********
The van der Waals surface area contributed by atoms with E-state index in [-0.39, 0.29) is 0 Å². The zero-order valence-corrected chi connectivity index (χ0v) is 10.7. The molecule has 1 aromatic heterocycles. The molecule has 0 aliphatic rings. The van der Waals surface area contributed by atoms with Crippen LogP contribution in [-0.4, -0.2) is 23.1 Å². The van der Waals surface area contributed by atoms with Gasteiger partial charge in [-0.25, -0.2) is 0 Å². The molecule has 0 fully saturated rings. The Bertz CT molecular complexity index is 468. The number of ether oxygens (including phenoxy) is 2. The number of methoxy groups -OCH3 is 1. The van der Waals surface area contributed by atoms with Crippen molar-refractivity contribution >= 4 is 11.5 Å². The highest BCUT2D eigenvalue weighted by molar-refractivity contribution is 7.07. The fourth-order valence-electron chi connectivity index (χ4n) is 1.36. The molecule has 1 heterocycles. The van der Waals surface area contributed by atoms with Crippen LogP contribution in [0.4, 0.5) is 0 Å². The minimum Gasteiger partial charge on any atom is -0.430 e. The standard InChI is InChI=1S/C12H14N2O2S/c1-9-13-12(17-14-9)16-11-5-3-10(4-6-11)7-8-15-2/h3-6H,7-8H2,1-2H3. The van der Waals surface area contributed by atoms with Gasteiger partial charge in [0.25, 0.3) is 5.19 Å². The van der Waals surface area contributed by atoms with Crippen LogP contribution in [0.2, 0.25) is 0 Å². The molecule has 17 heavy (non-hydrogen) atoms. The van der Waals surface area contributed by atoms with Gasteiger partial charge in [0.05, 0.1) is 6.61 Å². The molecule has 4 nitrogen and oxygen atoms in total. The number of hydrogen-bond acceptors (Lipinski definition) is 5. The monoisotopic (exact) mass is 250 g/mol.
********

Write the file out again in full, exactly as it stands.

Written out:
The van der Waals surface area contributed by atoms with E-state index in [-0.39, 0.29) is 0 Å². The zero-order valence-corrected chi connectivity index (χ0v) is 10.7. The molecule has 1 aromatic heterocycles. The molecule has 0 aliphatic rings. The van der Waals surface area contributed by atoms with Crippen LogP contribution in [-0.4, -0.2) is 23.1 Å². The van der Waals surface area contributed by atoms with Gasteiger partial charge in [-0.25, -0.2) is 0 Å². The molecule has 0 fully saturated rings. The Bertz CT molecular complexity index is 468. The number of ether oxygens (including phenoxy) is 2. The number of methoxy groups -OCH3 is 1. The van der Waals surface area contributed by atoms with Crippen molar-refractivity contribution >= 4 is 11.5 Å². The highest BCUT2D eigenvalue weighted by molar-refractivity contribution is 7.07. The fourth-order valence-electron chi connectivity index (χ4n) is 1.36. The molecule has 1 heterocycles. The van der Waals surface area contributed by atoms with Crippen LogP contribution in [0.4, 0.5) is 0 Å². The minimum Gasteiger partial charge on any atom is -0.430 e. The standard InChI is InChI=1S/C12H14N2O2S/c1-9-13-12(17-14-9)16-11-5-3-10(4-6-11)7-8-15-2/h3-6H,7-8H2,1-2H3. The van der Waals surface area contributed by atoms with Gasteiger partial charge in [0.25, 0.3) is 5.19 Å². The van der Waals surface area contributed by atoms with Crippen LogP contribution in [0.2, 0.25) is 0 Å². The molecule has 17 heavy (non-hydrogen) atoms. The van der Waals surface area contributed by atoms with Gasteiger partial charge in [0.05, 0.1) is 6.61 Å². The molecule has 4 nitrogen and oxygen atoms in total. The number of hydrogen-bond acceptors (Lipinski definition) is 5. The monoisotopic (exact) mass is 250 g/mol.